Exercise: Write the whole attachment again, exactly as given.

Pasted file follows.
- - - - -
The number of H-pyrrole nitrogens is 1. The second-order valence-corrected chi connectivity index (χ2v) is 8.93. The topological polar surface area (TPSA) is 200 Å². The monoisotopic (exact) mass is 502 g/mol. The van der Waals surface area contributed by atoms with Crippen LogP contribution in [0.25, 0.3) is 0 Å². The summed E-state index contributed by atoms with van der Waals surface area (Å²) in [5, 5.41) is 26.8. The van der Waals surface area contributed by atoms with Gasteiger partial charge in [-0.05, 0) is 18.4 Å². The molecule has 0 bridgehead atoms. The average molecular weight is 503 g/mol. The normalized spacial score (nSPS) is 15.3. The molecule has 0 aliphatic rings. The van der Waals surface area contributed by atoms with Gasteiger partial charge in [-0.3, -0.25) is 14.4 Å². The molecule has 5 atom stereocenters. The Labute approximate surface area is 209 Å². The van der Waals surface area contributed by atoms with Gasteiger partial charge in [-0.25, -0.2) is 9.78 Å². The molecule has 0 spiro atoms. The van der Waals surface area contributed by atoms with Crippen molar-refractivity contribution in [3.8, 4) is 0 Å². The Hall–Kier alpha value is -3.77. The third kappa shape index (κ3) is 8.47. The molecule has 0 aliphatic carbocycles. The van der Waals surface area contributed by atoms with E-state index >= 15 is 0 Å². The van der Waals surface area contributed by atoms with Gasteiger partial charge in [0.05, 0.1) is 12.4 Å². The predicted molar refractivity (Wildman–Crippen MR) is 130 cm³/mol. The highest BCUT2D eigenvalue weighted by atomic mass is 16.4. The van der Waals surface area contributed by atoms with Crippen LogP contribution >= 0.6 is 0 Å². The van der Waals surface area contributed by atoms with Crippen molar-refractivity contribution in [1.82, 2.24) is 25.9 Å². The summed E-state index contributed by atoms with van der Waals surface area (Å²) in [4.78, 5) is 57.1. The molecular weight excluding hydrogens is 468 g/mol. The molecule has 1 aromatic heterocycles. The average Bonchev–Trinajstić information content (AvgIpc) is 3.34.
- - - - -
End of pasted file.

The number of H-pyrrole nitrogens is 1. The second-order valence-corrected chi connectivity index (χ2v) is 8.93. The topological polar surface area (TPSA) is 200 Å². The monoisotopic (exact) mass is 502 g/mol. The van der Waals surface area contributed by atoms with Crippen LogP contribution in [0.25, 0.3) is 0 Å². The summed E-state index contributed by atoms with van der Waals surface area (Å²) in [5, 5.41) is 26.8. The van der Waals surface area contributed by atoms with Gasteiger partial charge in [-0.05, 0) is 18.4 Å². The molecule has 0 bridgehead atoms. The average molecular weight is 503 g/mol. The normalized spacial score (nSPS) is 15.3. The molecule has 0 aliphatic rings. The van der Waals surface area contributed by atoms with Gasteiger partial charge in [-0.3, -0.25) is 14.4 Å². The molecule has 5 atom stereocenters. The Labute approximate surface area is 209 Å². The van der Waals surface area contributed by atoms with Gasteiger partial charge in [-0.25, -0.2) is 9.78 Å². The molecule has 0 spiro atoms. The van der Waals surface area contributed by atoms with Crippen molar-refractivity contribution in [3.8, 4) is 0 Å². The Hall–Kier alpha value is -3.77. The third kappa shape index (κ3) is 8.47. The molecule has 0 aliphatic carbocycles. The van der Waals surface area contributed by atoms with E-state index >= 15 is 0 Å². The van der Waals surface area contributed by atoms with Gasteiger partial charge in [0.05, 0.1) is 12.4 Å². The predicted molar refractivity (Wildman–Crippen MR) is 130 cm³/mol. The highest BCUT2D eigenvalue weighted by atomic mass is 16.4. The van der Waals surface area contributed by atoms with Crippen LogP contribution >= 0.6 is 0 Å². The van der Waals surface area contributed by atoms with Crippen molar-refractivity contribution in [1.82, 2.24) is 25.9 Å². The summed E-state index contributed by atoms with van der Waals surface area (Å²) in [4.78, 5) is 57.1. The molecular weight excluding hydrogens is 468 g/mol. The molecule has 1 aromatic heterocycles. The average Bonchev–Trinajstić information content (AvgIpc) is 3.34.